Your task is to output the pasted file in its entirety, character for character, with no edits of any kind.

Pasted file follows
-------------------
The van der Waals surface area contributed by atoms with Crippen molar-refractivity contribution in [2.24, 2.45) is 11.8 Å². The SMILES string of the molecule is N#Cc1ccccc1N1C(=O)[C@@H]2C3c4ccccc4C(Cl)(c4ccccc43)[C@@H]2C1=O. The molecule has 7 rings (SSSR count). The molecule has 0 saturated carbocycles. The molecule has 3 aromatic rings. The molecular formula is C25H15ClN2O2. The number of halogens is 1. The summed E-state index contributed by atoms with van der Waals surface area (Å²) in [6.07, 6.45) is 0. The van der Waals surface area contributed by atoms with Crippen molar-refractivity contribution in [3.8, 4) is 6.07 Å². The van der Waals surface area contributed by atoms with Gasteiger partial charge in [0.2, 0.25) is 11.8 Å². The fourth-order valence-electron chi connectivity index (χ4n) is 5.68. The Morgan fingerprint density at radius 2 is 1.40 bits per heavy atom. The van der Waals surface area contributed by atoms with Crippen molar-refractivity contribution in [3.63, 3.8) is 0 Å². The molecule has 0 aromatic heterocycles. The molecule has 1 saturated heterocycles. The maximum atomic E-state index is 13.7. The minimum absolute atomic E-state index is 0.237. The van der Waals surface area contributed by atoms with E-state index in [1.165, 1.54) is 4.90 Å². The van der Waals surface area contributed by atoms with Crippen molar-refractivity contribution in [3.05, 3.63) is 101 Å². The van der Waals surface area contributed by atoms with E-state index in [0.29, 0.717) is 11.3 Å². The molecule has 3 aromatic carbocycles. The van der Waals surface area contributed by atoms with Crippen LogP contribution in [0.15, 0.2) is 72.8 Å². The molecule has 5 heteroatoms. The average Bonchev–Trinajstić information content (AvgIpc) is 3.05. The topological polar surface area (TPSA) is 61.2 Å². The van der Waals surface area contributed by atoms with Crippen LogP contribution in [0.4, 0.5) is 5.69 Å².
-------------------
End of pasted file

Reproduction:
The van der Waals surface area contributed by atoms with Crippen molar-refractivity contribution in [2.24, 2.45) is 11.8 Å². The SMILES string of the molecule is N#Cc1ccccc1N1C(=O)[C@@H]2C3c4ccccc4C(Cl)(c4ccccc43)[C@@H]2C1=O. The molecule has 7 rings (SSSR count). The molecule has 0 saturated carbocycles. The molecule has 3 aromatic rings. The molecular formula is C25H15ClN2O2. The number of halogens is 1. The summed E-state index contributed by atoms with van der Waals surface area (Å²) in [6.07, 6.45) is 0. The van der Waals surface area contributed by atoms with Crippen molar-refractivity contribution in [3.8, 4) is 6.07 Å². The van der Waals surface area contributed by atoms with Gasteiger partial charge in [0.2, 0.25) is 11.8 Å². The fourth-order valence-electron chi connectivity index (χ4n) is 5.68. The Morgan fingerprint density at radius 2 is 1.40 bits per heavy atom. The van der Waals surface area contributed by atoms with Crippen molar-refractivity contribution in [3.63, 3.8) is 0 Å². The molecule has 0 aromatic heterocycles. The molecule has 1 saturated heterocycles. The maximum atomic E-state index is 13.7. The minimum absolute atomic E-state index is 0.237. The van der Waals surface area contributed by atoms with E-state index in [1.165, 1.54) is 4.90 Å². The van der Waals surface area contributed by atoms with Crippen molar-refractivity contribution in [3.05, 3.63) is 101 Å². The van der Waals surface area contributed by atoms with E-state index in [0.29, 0.717) is 11.3 Å². The molecule has 3 aromatic carbocycles. The van der Waals surface area contributed by atoms with Crippen LogP contribution in [0.15, 0.2) is 72.8 Å². The molecule has 5 heteroatoms. The average Bonchev–Trinajstić information content (AvgIpc) is 3.05. The topological polar surface area (TPSA) is 61.2 Å². The van der Waals surface area contributed by atoms with Crippen LogP contribution in [0.4, 0.5) is 5.69 Å².